Debbie Phillips-Donaldson: Become educated and informed—and don’t believe everything you read on the Internet, especially pet food rating sites. (Some of those actually do a decent job, and some are complete bunk and/or wacky. But how is anyone to know?) Also, don’t believe everything you read on a pet food package or hear from a pet food rep; some of the myths that retailers and consumers have bought into—all byproducts are bad, all grain-based ingredients are bad—have been perpetuated, even started, by competing pet food companies.
Doug Poindexter: Take the time to get to know your local, state and county legislators, and become familiar with the issues impacting the industry. This proactive approach gives a face to the pet industry in your town and provides an avenue for discussion should local issues arise. Even more important, joining community discussions can help promote legislation that is in the best interests of the animals and the general public.
I understand and take to heart the daily struggles pet store owners face. It seems like there are never enough hours in a day to take care of an incessant stream of tasks. That said, those in the pet retail industry must work together to support its well-being. I firmly believe that this investment in our industry will be well worth it if we all contribute our fair share.
Lorin Grow: Education is key when it comes to pet nutrition and natural remedies for health. The more that customers are educated, and the more informed they become, the more they will direct their dollars toward these areas. You see it in human marketing more and more. It used to be that, if you wanted a variety of good, organic and alternative choices, you needed to find a Whole Foods or some other specialty market, and they were few and far between. Now, your neighborhood market or grocery store chain not only carries a variety of selections, but I see them continue to expand those sections.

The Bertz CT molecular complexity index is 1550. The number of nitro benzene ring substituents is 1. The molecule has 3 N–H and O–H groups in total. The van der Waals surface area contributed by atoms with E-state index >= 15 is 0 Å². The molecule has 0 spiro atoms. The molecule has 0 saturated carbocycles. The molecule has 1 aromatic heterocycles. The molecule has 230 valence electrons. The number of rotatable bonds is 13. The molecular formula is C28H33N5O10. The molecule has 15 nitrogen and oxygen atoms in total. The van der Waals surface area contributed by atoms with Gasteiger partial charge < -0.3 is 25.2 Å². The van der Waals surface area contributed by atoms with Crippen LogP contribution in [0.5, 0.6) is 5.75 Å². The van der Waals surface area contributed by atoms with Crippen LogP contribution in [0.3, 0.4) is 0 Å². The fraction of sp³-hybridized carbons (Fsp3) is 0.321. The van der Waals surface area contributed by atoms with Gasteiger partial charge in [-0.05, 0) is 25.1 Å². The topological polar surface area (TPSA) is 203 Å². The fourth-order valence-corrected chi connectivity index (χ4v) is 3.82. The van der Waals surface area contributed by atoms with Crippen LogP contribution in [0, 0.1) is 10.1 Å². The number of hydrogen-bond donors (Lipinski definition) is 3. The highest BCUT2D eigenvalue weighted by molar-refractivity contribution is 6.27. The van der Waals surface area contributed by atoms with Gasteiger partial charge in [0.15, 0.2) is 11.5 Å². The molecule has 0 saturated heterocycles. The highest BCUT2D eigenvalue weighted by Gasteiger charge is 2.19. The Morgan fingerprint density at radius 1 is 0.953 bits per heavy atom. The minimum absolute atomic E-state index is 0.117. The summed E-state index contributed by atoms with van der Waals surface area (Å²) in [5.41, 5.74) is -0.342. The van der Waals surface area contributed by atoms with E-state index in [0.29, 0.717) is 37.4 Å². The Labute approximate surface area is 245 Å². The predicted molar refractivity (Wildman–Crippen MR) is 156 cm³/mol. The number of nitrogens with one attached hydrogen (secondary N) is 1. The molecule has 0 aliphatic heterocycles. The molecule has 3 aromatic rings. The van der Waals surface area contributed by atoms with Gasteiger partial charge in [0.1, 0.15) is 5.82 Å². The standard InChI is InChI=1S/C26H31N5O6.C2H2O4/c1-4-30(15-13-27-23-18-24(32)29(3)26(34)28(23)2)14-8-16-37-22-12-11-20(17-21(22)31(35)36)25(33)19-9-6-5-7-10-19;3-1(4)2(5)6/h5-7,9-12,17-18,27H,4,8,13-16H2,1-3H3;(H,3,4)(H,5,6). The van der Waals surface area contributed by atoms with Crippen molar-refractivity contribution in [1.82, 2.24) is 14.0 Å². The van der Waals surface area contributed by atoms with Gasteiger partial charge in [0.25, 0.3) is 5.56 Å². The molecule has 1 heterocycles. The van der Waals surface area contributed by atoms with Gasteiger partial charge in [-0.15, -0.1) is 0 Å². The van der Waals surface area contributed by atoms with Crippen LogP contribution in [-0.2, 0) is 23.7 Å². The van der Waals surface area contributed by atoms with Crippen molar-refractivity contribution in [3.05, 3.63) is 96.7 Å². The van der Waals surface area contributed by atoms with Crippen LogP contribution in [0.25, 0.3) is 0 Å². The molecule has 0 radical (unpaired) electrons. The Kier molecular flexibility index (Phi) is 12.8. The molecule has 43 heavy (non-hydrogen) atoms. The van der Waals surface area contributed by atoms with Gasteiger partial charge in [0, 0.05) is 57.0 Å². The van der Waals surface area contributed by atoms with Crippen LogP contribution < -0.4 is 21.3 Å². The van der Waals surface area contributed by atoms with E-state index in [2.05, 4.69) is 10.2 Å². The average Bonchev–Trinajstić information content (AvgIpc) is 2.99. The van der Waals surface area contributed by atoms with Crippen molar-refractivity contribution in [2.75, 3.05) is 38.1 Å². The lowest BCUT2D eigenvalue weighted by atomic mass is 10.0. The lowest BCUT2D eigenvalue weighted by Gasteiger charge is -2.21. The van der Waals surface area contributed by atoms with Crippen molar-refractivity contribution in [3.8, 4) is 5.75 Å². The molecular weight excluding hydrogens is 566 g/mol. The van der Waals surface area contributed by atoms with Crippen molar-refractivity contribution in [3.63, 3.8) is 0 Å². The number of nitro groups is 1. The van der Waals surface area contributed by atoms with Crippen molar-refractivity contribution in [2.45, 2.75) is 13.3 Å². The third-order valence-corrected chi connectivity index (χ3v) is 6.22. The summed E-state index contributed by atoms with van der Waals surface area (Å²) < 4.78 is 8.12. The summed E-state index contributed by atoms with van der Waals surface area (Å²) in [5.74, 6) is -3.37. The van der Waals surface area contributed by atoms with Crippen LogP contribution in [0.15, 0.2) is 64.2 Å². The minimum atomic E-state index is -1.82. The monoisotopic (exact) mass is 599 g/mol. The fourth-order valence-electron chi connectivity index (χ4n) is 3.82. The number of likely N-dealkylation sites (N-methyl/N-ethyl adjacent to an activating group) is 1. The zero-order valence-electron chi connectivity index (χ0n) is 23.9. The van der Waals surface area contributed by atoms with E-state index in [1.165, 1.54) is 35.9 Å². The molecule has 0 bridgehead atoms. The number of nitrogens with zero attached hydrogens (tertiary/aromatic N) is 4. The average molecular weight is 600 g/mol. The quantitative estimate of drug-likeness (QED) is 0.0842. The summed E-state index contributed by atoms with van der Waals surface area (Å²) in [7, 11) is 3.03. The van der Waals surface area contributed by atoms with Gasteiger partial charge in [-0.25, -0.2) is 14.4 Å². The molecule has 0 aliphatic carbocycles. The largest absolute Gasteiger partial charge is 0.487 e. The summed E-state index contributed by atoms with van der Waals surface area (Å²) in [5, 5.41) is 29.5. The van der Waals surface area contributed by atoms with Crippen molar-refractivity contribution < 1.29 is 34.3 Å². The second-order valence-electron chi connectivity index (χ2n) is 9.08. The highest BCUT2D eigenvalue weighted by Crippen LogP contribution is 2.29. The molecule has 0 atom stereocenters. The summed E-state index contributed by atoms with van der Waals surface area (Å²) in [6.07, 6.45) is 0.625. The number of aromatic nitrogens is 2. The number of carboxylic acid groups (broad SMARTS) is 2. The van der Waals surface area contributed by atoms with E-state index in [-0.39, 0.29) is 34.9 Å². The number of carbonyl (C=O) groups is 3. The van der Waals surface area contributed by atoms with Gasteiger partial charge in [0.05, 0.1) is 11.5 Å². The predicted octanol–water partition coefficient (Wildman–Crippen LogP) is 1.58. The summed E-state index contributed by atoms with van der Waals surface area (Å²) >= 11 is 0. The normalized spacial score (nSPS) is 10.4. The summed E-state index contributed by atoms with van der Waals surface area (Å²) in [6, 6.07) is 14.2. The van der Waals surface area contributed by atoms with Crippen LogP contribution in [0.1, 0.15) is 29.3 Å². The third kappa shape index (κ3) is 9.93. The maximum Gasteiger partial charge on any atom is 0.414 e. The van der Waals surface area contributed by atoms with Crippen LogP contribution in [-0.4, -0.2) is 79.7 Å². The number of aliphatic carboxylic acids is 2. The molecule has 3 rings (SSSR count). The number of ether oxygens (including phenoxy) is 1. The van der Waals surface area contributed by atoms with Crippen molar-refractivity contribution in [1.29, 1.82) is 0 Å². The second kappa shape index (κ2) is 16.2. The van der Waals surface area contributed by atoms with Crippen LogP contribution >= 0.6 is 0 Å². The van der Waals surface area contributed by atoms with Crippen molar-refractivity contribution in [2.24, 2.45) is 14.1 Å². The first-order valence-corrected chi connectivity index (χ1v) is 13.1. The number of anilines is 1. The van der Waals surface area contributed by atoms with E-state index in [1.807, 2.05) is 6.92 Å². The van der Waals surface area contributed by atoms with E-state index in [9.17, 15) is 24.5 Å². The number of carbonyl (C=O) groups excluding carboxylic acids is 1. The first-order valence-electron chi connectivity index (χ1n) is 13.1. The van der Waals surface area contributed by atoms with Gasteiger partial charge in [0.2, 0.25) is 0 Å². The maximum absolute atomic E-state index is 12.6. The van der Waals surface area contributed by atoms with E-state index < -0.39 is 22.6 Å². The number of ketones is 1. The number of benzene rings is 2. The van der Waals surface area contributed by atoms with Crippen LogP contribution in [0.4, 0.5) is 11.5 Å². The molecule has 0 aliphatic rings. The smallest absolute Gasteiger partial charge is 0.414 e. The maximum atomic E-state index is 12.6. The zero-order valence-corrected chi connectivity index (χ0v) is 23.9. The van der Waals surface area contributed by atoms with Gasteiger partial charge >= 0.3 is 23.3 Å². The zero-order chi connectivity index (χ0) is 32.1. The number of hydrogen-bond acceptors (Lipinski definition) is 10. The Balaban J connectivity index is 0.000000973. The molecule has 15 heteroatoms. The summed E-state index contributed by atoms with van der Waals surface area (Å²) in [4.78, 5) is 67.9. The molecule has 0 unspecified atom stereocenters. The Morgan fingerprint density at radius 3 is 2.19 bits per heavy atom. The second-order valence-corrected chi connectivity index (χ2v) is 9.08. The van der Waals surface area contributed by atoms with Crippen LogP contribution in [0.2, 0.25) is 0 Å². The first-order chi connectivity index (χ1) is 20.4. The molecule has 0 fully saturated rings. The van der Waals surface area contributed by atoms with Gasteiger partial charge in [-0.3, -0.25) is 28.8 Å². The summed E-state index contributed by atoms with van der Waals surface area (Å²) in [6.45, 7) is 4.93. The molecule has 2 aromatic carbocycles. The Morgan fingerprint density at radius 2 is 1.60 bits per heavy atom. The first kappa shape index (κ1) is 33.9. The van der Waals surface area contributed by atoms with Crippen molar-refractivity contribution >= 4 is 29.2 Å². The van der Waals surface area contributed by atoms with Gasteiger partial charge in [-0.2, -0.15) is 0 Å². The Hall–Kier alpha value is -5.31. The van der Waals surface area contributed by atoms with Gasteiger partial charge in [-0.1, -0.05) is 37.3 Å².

Steven King: Independent pet retailers must get more involved with their local governments, because that is where the biggest threat to their businesses is coming from today. More than 80 cities and counties across the country have passed bans on the sale of dogs, cats and rabbits in pet stores in the past two years. Often, animal rights activists garner the support of city council members before a bill is even introduced. By the time local pet stores become aware of pending legislation, it is too late. The time to let elected officials know who you are and of the value your business brings to the community is before harmful legislation is introduced.
|at a glance|